Forth Ports applies for Listed Building Consent to Refurbish Leith’s Rennie’s Isle Bridge

Friday 25th February 2022

Forth Ports applies for Listed Building Consent to Refurbish Leith’s Rennie’s Isle Bridge

Forth Ports, in conjunction with Teuchters Landing, has submitted plans to the City of Edinburgh Council (CEC) for the refurbishment of the Category A-Listed Rennie’s Isle Swing Bridge located at the Water of Leith to conserve the landmark and bring the bridge back into use for the community.

The proposed programme of repair and refurbishment for the well-known bridge in Leith will ensure its structural integrity for the future, preserve its appearance and make it accessible for the community as a walkway.

The works will also create the opportunity for part of the bridge area to be utilised as an outdoor seating space as part of the Teuchter’s Landing public house located in Dock Place. An Application for Change of Use has been submitted to CEC for this purpose.

The swing bridge, named after the prominent Scottish engineer John Rennie, was constructed around 1800 as part of the design of Leith docks. Along with the nearby Victoria Swing Bridge – whose full refurbishment is already under way – these bridges were a key part of Rennie’s design of the docks in the 1800s.

The proposed refurbishment works for Rennie’s Isle Bridge includes: replacement of the timber structure, redecoration, installation of bollards, removal of trolley rails and installation of metal detail, installation of protective mesh and new timber blocks below existing railing uprights.

Commenting on the project, Charles Hammond, Group Chief Executive at Forth Ports, said: “The swing bridges in Leith are historical landmarks in the area and we are pleased to be able to submit plans to preserve Rennie’s Isle Bridge for the future. There is a great opportunity to create not only a usable walkway but also to create an attractive outdoor space at Teuchter’s Landing.”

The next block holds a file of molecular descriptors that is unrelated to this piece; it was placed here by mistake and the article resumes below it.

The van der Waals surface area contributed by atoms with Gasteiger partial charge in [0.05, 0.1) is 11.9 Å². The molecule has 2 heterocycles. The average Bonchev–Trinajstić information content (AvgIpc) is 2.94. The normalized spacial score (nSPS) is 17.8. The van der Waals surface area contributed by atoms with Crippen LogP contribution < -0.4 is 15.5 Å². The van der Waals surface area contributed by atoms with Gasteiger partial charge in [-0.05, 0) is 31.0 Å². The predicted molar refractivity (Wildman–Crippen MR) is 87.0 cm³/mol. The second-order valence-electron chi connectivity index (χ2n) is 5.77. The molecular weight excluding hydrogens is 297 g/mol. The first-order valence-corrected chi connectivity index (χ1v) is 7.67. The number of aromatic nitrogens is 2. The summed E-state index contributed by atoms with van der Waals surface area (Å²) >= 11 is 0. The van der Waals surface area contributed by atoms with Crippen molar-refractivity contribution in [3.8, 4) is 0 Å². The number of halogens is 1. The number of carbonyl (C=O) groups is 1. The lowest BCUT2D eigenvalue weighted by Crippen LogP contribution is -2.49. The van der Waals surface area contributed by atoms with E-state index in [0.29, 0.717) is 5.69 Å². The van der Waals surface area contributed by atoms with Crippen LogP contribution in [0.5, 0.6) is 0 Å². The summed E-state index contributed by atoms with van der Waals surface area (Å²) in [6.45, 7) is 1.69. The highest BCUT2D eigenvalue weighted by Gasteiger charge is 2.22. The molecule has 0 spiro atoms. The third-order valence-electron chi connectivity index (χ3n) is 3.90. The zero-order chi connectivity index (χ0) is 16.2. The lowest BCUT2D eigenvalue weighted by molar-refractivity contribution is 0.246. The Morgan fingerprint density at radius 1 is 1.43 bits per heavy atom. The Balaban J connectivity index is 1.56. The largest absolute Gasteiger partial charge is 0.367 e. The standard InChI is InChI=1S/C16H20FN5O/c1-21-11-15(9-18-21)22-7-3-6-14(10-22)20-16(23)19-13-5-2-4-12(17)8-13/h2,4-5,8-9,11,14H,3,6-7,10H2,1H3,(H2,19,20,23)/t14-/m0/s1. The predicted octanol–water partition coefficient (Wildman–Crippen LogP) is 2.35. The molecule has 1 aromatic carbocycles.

John Tindal, Director of Teuchters (Edinburgh) LTD said: “We are very excited to bring the bridge back to its former glory, working closely with Forth Ports, allowing 24-hour access to the bridge which will be of huge relief to the local community and allowing us to utilise the bridge with very attractive and unique additional seating to our outdoor area with table service.”

25 February 2022                            – ends –


About Rennie’s Isle Bridge:

The Old Docks, at the East entrance to which sits the present Rennie’s Lock Swing Bridge, were constructed between 1800 and 1817 by John Rennie. The present bridge is thought to have replaced an earlier timber swing bridge, however there is conflicting information on the construction date of the current iron bridge. While it is certainly to John Rennie’s design, broadly identical to those installed by John Rennie at the West India Docks in Wapping, London in 1804, it is not clear whether the one at Dock Place was installed by John Rennie himself during construction of the Old West Docks between 1810 and 1817, or whether it came later. John Rennie was a prominent Scottish civil engineer and he was also involved in the design of Leith docks, the Royal Ireland Canal, the Crinan Canal, Waterloo Bridge, London Bridge and the breakwater at Plymouth Sound amongst other notable structures.